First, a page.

Also, changing a pipe from Active to Inactive will change the order of pipes with smaller number of links connected to pipe end nodes. Therefore, the order of links to be merged will be different and DMA results can be different.
There are three types of elements which can serve as boundaries because they can be either closed or opened. These are;
Each of the above elements has an initial setting as “Boundary Candidate” under the property “DMA Status”. The pipes however, have four different properties;
For pumps and valves there are only two states; “boundary candidate” and “boundary”;
Once the District Metered Areas tool is selected the following dialog box opens up;
There are several toolbar commands at the top. Before the DMA algorithm is used for DMA demarcation, there are a few options you must consider before modeling. In the “Assign DMA Status” command, there is an option for “Initialize DMA Boundary Status”. This option allows you to set your parameters for DMA creation. If you only want a particular element(s) to serve as boundaries you can define it so in this option; you can specify the same as an initial criterion for DMA demarcation. Basically, this option allows you to “globally edit” and assign the desired DMA status for an element. This is especially useful in cases where you know that a particular element type is supposed to be a “boundary” or a “boundary candidate”.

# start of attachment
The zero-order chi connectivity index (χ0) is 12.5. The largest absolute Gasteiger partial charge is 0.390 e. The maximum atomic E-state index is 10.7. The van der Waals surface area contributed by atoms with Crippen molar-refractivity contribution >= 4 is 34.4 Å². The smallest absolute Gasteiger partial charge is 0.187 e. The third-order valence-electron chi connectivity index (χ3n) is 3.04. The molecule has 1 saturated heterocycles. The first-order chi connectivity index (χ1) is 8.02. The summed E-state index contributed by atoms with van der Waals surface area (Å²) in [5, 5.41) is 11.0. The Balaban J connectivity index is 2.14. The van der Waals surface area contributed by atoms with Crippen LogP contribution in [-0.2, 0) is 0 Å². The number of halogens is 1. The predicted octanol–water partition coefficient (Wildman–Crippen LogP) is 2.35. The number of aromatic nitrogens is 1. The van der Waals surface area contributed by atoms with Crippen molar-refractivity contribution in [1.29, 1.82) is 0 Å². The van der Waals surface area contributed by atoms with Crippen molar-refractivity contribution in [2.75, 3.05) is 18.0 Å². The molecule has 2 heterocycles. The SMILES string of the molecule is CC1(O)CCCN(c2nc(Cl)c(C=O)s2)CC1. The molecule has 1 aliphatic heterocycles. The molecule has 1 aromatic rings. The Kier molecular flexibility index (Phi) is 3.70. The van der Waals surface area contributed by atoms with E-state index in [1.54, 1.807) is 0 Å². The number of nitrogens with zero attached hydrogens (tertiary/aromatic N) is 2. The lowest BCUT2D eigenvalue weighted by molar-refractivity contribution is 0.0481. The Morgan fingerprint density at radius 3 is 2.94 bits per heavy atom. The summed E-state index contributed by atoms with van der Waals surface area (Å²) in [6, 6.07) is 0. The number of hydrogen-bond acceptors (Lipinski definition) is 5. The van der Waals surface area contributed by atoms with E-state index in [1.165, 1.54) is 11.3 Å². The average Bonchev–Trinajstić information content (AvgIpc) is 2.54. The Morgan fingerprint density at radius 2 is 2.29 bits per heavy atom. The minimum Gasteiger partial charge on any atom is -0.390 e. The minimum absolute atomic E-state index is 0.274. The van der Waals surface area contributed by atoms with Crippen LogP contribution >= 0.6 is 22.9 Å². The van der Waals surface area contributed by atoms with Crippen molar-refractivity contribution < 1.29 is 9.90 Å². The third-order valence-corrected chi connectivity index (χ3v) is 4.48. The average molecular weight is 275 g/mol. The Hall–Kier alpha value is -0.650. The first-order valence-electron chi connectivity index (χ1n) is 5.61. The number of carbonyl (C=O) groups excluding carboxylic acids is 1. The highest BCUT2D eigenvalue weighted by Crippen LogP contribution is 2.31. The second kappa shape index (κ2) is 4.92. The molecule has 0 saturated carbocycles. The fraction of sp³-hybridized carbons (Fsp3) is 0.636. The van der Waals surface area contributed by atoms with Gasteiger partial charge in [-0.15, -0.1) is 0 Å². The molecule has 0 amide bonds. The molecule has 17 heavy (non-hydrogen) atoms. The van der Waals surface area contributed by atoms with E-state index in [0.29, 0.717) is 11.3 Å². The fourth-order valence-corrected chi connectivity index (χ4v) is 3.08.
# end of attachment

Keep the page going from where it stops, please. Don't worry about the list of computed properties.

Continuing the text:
With this initialization you can define default “DMA status” for the above elements based on your DMA generation requirements. In the snapshot above, pumps and pump batteries are considered as “Boundary” which means that these represent fixed DMA boundaries. Hence for the above case pumps or pump stations will act as DMA boundaries. However, this depends on your interpretation of a DMA. For a very large network some intermediate / intermittent / smaller pumps may be ignored if you are considering large metered areas and small fluctuations with such pumps are within allowable tolerances. This can be true also for cases where a large number of DMA’s are generated causing you to merge a bunch of them.